MP 4000 Postal Scale
Metal Products Engineering, Inc.
There are certain objects whose sheer functional elegance and simplicity mark them as near-perfect examples of inconspicuous consumption. These products, whose essential rightness bespeaks an ideal marriage of form and function, forge beyond the realm of mere utility and in the process become Beauty. My roster of such items, which includes the Better Housewares garlic press, the Dial-a-Pick toothpick dispenser, and the eternal Brannock Device foot-measuring gizmo, recently gained a new entry when I encountered the MP 4000 postal scale, a brilliant example of industrial design thats as pleasing to look at as it is to use.
The MP 4000 is stamped from chrome-plated steel, measures four inches from stem to stern, and is shaped in a graceful, stylized crescent. Its design is simultaneously modest and ingenious: At one end is an alligator clip; toward the other, a small wire pointer that swings above a series of engraved calibration markings; a looped wire handle completes the picture. Hang the handle from your index finger, hang a letter or small parcel from the clip, and then watch as the pointer registers the precise weight, up to four ounces. A postal rate card included with each MP 4000 shows the necessary postage.
As a busy fanzine editor with lots of mail-order business and little time to trudge down to the post office, I get plenty of use out of my MP 4000. But even if I never mailed another letter, I'm sure I'd continue to fiddle with this product -- it s fun to use. While most of us regard scales with indifference at best and abject loathing at worst, the MP 4000 is more like a toy. A mechanism unto itself, with all its working parts exposed in plain view, it effectively demystifies a little branch of the world of physics. The MP 4000 doesn t just weigh your outgoing mail -- it lets you play.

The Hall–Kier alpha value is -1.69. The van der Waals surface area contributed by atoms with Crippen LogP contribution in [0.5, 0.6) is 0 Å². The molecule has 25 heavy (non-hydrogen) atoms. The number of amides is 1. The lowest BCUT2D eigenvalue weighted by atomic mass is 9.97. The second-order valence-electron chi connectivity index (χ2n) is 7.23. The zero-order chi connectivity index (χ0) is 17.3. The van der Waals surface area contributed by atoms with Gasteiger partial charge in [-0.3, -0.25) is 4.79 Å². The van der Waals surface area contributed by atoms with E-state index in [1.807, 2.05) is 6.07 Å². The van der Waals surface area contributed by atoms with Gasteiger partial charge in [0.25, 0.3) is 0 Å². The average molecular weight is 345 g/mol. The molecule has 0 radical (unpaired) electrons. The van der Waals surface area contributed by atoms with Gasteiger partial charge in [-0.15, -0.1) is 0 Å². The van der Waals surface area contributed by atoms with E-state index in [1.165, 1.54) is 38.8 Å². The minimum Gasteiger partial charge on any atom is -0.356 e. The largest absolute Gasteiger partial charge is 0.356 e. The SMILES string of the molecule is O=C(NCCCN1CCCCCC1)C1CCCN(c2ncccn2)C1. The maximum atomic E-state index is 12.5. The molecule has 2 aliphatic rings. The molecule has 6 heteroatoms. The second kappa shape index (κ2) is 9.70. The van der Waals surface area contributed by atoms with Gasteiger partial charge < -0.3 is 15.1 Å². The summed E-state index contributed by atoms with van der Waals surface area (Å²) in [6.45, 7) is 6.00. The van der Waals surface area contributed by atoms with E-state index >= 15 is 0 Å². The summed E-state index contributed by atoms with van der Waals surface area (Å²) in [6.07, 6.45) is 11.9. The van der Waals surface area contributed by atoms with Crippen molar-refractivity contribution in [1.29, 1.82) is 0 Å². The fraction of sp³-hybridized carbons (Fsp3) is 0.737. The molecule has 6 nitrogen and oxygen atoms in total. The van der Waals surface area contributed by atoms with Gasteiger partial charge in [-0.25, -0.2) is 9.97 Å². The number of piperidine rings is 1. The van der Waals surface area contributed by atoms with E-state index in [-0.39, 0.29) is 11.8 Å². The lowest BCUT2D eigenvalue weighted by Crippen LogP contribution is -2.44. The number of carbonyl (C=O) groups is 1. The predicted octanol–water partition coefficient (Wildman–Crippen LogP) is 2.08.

The MP 4000's history dates back to the early 1900s, when a prototype bearing little resemblance to the current model was produced. In 1972 a regional scale company brought this prototype to Metal Products Engineering, a Los Angeles metal-stamping firm. MPE had the scale redesigned, resulting in the version we see today, and acquired the rights to the product a few years later.
As MPE marketing director Paula Luppen explained to me, the firm's primary business is making specialized widgets for clients like "G.E., Jacuzzi, and lots of small companies you ve never heard of." Since merchandising isn't MPE's strong suit -- the scale is the only consumer product the company sells -- the MP 4000 has received little advertising or promotional support and is sold primarily via mail-order. Despite these limitations, Luppen said annual sales are around 150,000 units.
Luppen was understandably coy when I asked if she knew that some drug dealers use the MP 4000 to weigh their wares. But she said MPE has received letters from students, home brewers, weavers, and physics teachers, all testifying to the scale's non-postal uses. Then there was the letter from the Arizona reptile scientist "who wrote us to say he uses it to weigh the reptile eggs and baby reptiles."
This diversity of use is unsurprising -- the MP 4000 is the sort of engagingly playful gadget that can inspire fanatical devotion from the right kind of customer. "See, that s the thing about this product," said Luppen, inadvertently lurching into the very heart of inconspicuous consumption, "either you really appreciate it or you just don't see the point."
$5.75 postpaid from
Metal Products Engineering, Inc.
3050 Leonis Blvd.
Los Angeles, CA 90058